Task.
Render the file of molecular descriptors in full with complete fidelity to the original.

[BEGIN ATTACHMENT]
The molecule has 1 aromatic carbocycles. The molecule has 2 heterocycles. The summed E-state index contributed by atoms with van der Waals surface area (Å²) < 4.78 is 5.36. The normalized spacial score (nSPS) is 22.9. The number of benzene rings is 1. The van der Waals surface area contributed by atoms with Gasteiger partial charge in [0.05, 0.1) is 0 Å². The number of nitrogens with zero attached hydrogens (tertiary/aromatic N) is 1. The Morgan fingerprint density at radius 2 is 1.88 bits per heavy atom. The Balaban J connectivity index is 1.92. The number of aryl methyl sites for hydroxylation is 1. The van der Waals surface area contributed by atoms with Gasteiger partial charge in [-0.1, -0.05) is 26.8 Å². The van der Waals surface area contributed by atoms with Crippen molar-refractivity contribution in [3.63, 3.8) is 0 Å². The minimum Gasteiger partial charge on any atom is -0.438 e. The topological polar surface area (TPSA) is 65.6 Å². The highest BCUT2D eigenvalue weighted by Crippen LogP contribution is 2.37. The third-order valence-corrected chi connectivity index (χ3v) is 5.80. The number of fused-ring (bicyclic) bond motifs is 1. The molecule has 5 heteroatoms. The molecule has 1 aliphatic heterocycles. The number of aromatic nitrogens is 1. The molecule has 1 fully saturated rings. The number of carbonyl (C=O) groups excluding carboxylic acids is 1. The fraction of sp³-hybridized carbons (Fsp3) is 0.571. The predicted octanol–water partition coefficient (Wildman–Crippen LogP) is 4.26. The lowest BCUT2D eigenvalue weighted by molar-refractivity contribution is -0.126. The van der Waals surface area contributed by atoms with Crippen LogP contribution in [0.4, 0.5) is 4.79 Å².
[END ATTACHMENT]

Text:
The molecule has 1 aromatic carbocycles. The molecule has 2 heterocycles. The summed E-state index contributed by atoms with van der Waals surface area (Å²) < 4.78 is 5.36. The normalized spacial score (nSPS) is 22.9. The number of benzene rings is 1. The van der Waals surface area contributed by atoms with Gasteiger partial charge in [0.05, 0.1) is 0 Å². The number of nitrogens with zero attached hydrogens (tertiary/aromatic N) is 1. The Morgan fingerprint density at radius 2 is 1.88 bits per heavy atom. The Balaban J connectivity index is 1.92. The number of aryl methyl sites for hydroxylation is 1. The van der Waals surface area contributed by atoms with Gasteiger partial charge in [-0.1, -0.05) is 26.8 Å². The van der Waals surface area contributed by atoms with Crippen molar-refractivity contribution in [3.63, 3.8) is 0 Å². The minimum Gasteiger partial charge on any atom is -0.438 e. The topological polar surface area (TPSA) is 65.6 Å². The highest BCUT2D eigenvalue weighted by Crippen LogP contribution is 2.37. The third-order valence-corrected chi connectivity index (χ3v) is 5.80. The number of fused-ring (bicyclic) bond motifs is 1. The molecule has 5 heteroatoms. The molecule has 1 aliphatic heterocycles. The number of aromatic nitrogens is 1. The molecule has 1 fully saturated rings. The number of carbonyl (C=O) groups excluding carboxylic acids is 1. The fraction of sp³-hybridized carbons (Fsp3) is 0.571. The predicted octanol–water partition coefficient (Wildman–Crippen LogP) is 4.26. The lowest BCUT2D eigenvalue weighted by molar-refractivity contribution is -0.126. The van der Waals surface area contributed by atoms with Crippen LogP contribution in [0.4, 0.5) is 4.79 Å².